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Re: sauropod breeding

On Sun, Mar 12, 2006 at 11:54:21PM +0100, David Marjanovic scripsit:
> >Well, you can probably assume highly cryptic colouring and a deeply
> >skittish nature,
> A skittish nature at the same time as an inability to run? Is that of
> much use? :-/

Sure -- you don't have to be wandering blythely out of cover, after all.

Little sauropods are a relatively low, relatively snakey shape; they'd
do very well at sneaking through the undergrowth.  If they were
primarily nocturnal at that time of their lives -- the proportionately
large eyes would help with that -- that would help, too.

> >but consider sea turtles --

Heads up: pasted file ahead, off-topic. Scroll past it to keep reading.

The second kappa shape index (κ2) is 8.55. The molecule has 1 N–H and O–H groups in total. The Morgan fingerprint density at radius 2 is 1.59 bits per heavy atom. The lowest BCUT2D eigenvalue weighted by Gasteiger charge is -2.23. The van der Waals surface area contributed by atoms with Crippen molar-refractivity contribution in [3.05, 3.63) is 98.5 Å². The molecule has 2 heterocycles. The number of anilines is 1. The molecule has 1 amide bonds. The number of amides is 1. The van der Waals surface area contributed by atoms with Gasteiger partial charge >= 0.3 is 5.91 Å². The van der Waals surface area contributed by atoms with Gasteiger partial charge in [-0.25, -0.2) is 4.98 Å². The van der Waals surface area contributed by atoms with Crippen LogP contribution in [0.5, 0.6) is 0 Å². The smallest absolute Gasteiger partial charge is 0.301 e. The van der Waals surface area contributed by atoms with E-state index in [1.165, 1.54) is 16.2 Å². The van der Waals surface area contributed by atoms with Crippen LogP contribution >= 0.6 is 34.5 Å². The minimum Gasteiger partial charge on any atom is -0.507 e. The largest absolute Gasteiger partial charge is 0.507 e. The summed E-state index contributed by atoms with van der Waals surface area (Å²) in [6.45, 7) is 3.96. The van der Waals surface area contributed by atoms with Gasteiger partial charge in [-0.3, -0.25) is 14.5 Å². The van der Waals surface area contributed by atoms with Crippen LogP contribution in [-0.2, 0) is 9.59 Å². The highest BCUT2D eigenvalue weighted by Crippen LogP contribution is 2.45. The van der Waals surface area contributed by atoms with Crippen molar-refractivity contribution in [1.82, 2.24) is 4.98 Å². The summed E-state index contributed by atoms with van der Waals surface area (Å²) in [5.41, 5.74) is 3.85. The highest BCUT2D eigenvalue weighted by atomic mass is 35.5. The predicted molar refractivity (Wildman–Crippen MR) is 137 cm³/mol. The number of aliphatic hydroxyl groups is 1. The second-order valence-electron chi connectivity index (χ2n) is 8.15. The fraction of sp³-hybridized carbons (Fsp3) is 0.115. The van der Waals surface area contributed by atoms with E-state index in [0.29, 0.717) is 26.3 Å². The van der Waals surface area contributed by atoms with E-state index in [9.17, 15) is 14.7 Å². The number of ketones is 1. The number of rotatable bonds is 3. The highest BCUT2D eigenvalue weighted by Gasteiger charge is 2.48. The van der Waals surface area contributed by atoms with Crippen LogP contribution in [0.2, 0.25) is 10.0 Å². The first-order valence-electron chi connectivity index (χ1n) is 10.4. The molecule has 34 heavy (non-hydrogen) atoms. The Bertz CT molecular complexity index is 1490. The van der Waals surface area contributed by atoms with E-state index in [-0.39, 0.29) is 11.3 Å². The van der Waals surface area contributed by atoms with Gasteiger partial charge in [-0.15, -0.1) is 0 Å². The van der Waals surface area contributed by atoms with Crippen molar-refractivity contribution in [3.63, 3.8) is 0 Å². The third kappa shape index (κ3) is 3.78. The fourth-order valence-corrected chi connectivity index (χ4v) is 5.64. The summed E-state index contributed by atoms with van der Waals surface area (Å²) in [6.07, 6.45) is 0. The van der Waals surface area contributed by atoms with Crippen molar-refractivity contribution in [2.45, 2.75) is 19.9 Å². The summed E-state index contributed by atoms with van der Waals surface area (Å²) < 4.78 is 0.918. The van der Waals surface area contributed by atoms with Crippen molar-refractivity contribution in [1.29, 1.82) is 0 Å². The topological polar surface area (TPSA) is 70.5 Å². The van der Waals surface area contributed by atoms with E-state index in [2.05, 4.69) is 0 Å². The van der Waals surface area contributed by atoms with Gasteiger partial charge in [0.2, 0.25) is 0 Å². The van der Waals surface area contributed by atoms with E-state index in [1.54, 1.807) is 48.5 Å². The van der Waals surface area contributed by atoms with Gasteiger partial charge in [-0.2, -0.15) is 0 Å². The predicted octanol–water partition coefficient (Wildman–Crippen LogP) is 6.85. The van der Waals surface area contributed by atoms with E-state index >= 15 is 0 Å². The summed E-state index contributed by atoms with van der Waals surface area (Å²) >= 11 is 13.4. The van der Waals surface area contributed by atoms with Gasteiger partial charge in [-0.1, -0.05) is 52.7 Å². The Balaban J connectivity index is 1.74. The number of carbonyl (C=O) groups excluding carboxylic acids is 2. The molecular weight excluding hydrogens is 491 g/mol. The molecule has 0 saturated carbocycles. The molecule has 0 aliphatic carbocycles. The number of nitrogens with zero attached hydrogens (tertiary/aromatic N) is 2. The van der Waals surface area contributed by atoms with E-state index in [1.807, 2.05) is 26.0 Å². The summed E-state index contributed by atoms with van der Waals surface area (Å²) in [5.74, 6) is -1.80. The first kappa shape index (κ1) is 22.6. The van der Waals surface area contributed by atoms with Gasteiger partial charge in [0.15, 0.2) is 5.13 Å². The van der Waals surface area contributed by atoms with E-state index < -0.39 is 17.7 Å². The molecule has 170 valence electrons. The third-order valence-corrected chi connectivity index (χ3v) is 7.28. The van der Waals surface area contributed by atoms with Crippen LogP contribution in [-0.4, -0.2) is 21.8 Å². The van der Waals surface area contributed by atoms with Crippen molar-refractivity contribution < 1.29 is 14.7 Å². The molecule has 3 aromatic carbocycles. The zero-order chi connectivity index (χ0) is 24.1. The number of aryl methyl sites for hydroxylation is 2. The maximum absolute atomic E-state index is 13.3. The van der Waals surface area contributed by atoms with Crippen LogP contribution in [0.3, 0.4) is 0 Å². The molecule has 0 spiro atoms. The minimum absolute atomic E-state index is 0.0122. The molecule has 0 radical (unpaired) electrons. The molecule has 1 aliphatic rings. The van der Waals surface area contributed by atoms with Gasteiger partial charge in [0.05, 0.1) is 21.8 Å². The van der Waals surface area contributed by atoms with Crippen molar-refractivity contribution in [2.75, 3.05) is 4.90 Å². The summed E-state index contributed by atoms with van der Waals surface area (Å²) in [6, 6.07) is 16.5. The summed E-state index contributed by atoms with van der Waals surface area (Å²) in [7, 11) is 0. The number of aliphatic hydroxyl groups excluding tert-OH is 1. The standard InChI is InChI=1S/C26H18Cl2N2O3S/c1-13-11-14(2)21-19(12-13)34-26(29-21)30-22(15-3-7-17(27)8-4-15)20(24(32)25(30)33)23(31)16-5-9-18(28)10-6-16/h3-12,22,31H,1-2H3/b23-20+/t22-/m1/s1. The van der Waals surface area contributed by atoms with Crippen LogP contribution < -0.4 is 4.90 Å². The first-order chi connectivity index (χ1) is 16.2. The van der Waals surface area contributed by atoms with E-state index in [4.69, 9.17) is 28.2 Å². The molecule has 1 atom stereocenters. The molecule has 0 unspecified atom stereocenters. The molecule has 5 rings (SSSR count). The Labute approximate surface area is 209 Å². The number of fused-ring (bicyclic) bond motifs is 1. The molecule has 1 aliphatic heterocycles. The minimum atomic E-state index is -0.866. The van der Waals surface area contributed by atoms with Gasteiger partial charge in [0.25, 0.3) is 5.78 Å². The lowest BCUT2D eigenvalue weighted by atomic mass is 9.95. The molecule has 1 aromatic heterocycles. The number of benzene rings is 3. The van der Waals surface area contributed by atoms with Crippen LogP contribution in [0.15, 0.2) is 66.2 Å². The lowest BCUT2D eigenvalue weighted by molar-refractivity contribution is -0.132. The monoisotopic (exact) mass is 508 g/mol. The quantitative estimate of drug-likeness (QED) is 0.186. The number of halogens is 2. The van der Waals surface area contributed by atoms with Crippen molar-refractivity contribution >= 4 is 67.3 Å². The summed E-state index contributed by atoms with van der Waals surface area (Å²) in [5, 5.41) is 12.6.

> Yes, but they are armored and can swim at reasonable speeds.

Not all that _well_ armored, and nothing like the speeds the things that
eat them when they're small can swim at.

> >Also note that the whip-tail sauropods and mace-tail sauropods
> >probably have these defensive measures from a small size, and that
> >they'd apply to equivalently sized predators just fine.  So
> >Ornithosteles is fine with the hatchlings, and maybe even the
> >yearlings, but has some serious cost-benefit concerns thereafter.
> Imaginable, but that's where, say, juvenile carnosaurs may start... 

Sure, but that's also where the live mass curve gets interesting.  As
long as there are significant dips in the supply, the predator
population limit is constrained to be less than a population able to eat
all the available juveniles, provided the sauropod population is the
principal food supply.